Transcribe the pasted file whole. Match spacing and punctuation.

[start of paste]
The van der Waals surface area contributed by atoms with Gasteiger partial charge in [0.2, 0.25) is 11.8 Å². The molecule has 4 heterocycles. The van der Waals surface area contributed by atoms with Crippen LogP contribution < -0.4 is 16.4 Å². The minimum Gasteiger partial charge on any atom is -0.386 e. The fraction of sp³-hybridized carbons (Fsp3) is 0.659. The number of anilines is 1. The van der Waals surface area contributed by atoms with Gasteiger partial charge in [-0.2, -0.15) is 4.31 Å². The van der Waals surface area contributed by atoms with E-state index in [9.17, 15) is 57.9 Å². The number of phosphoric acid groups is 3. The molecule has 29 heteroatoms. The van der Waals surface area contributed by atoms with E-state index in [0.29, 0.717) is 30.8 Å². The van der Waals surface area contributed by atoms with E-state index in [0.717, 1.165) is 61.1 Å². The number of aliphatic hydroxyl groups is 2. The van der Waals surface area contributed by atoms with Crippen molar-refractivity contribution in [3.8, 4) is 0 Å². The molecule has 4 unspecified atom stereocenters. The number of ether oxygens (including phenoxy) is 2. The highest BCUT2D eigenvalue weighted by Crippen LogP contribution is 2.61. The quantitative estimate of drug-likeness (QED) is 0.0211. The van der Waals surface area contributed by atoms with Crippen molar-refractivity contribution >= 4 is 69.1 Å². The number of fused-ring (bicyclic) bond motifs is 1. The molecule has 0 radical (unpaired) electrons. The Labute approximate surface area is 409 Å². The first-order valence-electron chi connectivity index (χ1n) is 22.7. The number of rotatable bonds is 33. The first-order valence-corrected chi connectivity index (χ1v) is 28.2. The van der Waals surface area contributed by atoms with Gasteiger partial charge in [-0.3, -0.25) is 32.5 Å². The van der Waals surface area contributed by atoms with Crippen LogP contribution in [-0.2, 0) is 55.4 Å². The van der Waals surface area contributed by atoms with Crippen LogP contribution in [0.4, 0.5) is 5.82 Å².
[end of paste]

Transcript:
The van der Waals surface area contributed by atoms with Gasteiger partial charge in [0.2, 0.25) is 11.8 Å². The molecule has 4 heterocycles. The van der Waals surface area contributed by atoms with Crippen LogP contribution < -0.4 is 16.4 Å². The minimum Gasteiger partial charge on any atom is -0.386 e. The fraction of sp³-hybridized carbons (Fsp3) is 0.659. The number of anilines is 1. The van der Waals surface area contributed by atoms with Gasteiger partial charge in [-0.2, -0.15) is 4.31 Å². The van der Waals surface area contributed by atoms with E-state index in [9.17, 15) is 57.9 Å². The number of phosphoric acid groups is 3. The molecule has 29 heteroatoms. The van der Waals surface area contributed by atoms with E-state index in [0.29, 0.717) is 30.8 Å². The van der Waals surface area contributed by atoms with E-state index in [0.717, 1.165) is 61.1 Å². The number of aliphatic hydroxyl groups is 2. The van der Waals surface area contributed by atoms with Crippen molar-refractivity contribution in [3.8, 4) is 0 Å². The molecule has 4 unspecified atom stereocenters. The number of ether oxygens (including phenoxy) is 2. The highest BCUT2D eigenvalue weighted by Crippen LogP contribution is 2.61. The quantitative estimate of drug-likeness (QED) is 0.0211. The van der Waals surface area contributed by atoms with Crippen molar-refractivity contribution >= 4 is 69.1 Å². The number of fused-ring (bicyclic) bond motifs is 1. The molecule has 0 radical (unpaired) electrons. The Labute approximate surface area is 409 Å². The first-order valence-electron chi connectivity index (χ1n) is 22.7. The number of rotatable bonds is 33. The first-order valence-corrected chi connectivity index (χ1v) is 28.2. The van der Waals surface area contributed by atoms with Gasteiger partial charge in [-0.3, -0.25) is 32.5 Å². The van der Waals surface area contributed by atoms with Crippen LogP contribution in [-0.2, 0) is 55.4 Å². The van der Waals surface area contributed by atoms with Crippen LogP contribution in [0.4, 0.5) is 5.82 Å².